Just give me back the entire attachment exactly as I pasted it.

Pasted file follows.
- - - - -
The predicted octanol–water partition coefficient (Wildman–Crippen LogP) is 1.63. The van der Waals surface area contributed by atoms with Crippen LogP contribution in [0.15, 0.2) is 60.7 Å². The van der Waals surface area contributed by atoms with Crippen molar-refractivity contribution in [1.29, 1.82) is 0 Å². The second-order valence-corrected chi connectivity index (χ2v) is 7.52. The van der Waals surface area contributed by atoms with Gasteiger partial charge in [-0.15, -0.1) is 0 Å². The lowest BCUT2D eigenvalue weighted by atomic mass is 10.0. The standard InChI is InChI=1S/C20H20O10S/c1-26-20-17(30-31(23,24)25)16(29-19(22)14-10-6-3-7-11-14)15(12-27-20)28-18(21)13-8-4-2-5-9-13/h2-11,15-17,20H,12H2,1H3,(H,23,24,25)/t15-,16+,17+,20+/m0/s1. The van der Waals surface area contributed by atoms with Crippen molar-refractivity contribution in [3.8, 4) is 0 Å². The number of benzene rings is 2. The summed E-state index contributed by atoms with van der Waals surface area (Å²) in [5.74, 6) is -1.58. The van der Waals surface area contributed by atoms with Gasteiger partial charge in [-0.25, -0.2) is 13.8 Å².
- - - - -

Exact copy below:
The predicted octanol–water partition coefficient (Wildman–Crippen LogP) is 1.63. The van der Waals surface area contributed by atoms with Crippen LogP contribution in [0.15, 0.2) is 60.7 Å². The van der Waals surface area contributed by atoms with Crippen molar-refractivity contribution in [1.29, 1.82) is 0 Å². The second-order valence-corrected chi connectivity index (χ2v) is 7.52. The van der Waals surface area contributed by atoms with Gasteiger partial charge in [-0.15, -0.1) is 0 Å². The lowest BCUT2D eigenvalue weighted by atomic mass is 10.0. The standard InChI is InChI=1S/C20H20O10S/c1-26-20-17(30-31(23,24)25)16(29-19(22)14-10-6-3-7-11-14)15(12-27-20)28-18(21)13-8-4-2-5-9-13/h2-11,15-17,20H,12H2,1H3,(H,23,24,25)/t15-,16+,17+,20+/m0/s1. The van der Waals surface area contributed by atoms with Crippen molar-refractivity contribution in [3.8, 4) is 0 Å². The number of benzene rings is 2. The summed E-state index contributed by atoms with van der Waals surface area (Å²) in [5.74, 6) is -1.58. The van der Waals surface area contributed by atoms with Gasteiger partial charge in [-0.25, -0.2) is 13.8 Å².